Cloning a Silvertone 1482

Discussion in 'Shock Brother's DIY Amps' started by ArcticWhite, Aug 19, 2018.

  1. ArcticWhite

    ArcticWhite Tele-Holic

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    Tremolo pot taper for this amp?

    Fender typically uses a 3meg reverse audio pot, with a 100k voltage divider..

    The Silvertone schematic shows a 1meg pot with a 68k resistor, and doesn't specify taper. The official service parts list shows both ttrem pots as the same part number as the volume pots.
     
  2. ArcticWhite

    ArcticWhite Tele-Holic

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    Anyone?
     
  3. Mr Ridesglide

    Mr Ridesglide Tele-Afflicted Silver Supporter

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  4. ArcticWhite

    ArcticWhite Tele-Holic

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    SHE'S ALIVE.

    Fired right up - after I fixed a couple errors I made in the heater wiring. Unlike most amps, this Hammond chassis has the 12AX7 sockets rotated to different angles, and that threw me.

    First observation: building this circuit, without a layout or a similar amp to copy, was WAY more difficult than I thought it would be. And now that I've built it, I understand why the Silvertone has it's controls layed out diagonally - because without a tag board, you need to get your pots really close together, and close to the preamp tubes, and jacks, etc.

    It's was a real bear developing a layout on the fly. I ended up using a couple of terminal strips that I pulled from my Hammond amp graveyard, and working slowly and methodically.

    Voltages are mostly about 10 percent lower than design value. Should I reduce the value of the first big resistor (2.2k)?

    The amp isn't complete yet, as I have not built the tremolo circuit. I wanted to check it out and troubleshoot if necessary, before it became more complicated.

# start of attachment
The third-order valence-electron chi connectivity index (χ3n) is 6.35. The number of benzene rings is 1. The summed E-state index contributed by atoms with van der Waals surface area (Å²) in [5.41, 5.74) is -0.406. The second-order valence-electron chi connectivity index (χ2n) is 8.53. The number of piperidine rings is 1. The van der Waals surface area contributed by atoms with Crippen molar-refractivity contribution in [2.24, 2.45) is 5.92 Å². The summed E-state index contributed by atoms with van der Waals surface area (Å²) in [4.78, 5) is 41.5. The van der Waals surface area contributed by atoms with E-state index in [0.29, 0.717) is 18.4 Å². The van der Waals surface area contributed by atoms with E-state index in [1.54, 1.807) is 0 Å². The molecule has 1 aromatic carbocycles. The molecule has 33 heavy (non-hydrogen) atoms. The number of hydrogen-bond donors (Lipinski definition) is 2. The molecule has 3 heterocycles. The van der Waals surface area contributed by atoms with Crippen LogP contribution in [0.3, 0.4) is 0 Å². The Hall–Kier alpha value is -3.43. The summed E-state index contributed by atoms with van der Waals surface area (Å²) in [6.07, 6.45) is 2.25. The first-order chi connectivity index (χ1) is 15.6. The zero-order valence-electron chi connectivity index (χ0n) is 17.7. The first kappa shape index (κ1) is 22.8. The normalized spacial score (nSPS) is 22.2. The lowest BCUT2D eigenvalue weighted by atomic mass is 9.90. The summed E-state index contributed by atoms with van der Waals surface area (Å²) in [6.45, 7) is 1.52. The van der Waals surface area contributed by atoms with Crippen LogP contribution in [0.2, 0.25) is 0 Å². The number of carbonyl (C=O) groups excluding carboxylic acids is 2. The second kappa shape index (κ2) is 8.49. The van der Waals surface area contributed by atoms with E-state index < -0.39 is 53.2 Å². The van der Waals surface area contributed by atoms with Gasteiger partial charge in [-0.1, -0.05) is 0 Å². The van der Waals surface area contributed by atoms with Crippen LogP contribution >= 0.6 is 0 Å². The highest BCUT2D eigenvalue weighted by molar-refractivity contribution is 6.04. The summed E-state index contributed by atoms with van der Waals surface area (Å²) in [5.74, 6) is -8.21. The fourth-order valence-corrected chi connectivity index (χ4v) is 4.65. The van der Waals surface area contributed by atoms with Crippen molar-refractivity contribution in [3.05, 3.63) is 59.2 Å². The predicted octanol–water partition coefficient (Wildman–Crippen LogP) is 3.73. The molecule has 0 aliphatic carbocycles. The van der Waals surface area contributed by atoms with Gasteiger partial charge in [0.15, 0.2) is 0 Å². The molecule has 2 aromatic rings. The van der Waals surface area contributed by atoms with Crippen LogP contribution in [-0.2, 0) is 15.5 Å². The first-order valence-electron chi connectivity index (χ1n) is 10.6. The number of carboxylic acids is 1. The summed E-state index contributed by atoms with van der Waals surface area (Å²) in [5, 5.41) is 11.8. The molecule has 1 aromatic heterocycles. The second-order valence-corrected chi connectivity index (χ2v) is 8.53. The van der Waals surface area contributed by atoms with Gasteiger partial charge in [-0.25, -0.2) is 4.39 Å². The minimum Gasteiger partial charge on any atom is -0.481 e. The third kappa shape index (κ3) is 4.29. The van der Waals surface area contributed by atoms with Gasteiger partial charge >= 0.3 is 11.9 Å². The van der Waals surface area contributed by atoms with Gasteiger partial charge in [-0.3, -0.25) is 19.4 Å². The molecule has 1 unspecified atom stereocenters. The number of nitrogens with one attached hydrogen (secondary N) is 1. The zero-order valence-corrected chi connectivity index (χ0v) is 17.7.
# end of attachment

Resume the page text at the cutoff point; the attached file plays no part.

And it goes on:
But it works fine, so I'm ready to finish up.

    Question:
    I'm no expert on grounding. My pot cases are currently not grounded. Should they be? If so how and where?

    The amp is dead quiet right now. With volume on 10/12, and the guitar on 9, there's just a faint hiss. It's the quietest amp I own so far. Hope the tremolo doesn't upset the apple cart.

    20190613_220049.jpg

    I used a pair of 47k resistors because I didn't have a 2 watt piece in the correct value of 27k. The cap can is a 50/50 from Antique Electronic Supply. It cost about 8 bucks. Third electrolytic is 22mf. (Edit: 22uF)

    20190613_220034.jpg

    I built the power supply and power tubes first, so I could check voltages. They were around 400 volts, so I continued building.

    20190621_111300.jpg

    I think I have just three ground points so far.

    20190621_111348.jpg

    Controls are: Vol Tone jacks - Vol Tone jacks - Speed- light - Intensity.

    Channel two is not connected because I need another switching jack. How should I go about grounding the pots?

    20190621_133607.jpg

    20190621_133601.jpg
     

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    Last edited: Jun 22, 2019
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  5. Asmith

    Asmith Friend of Leo's

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    I assume that 3rd electrolic cap is 22 microFarad (uF) not 22 milliFarad (mF). The pots are grounded through thier mechanical connection to the chassis so they don't need thier shells soldering anywhere.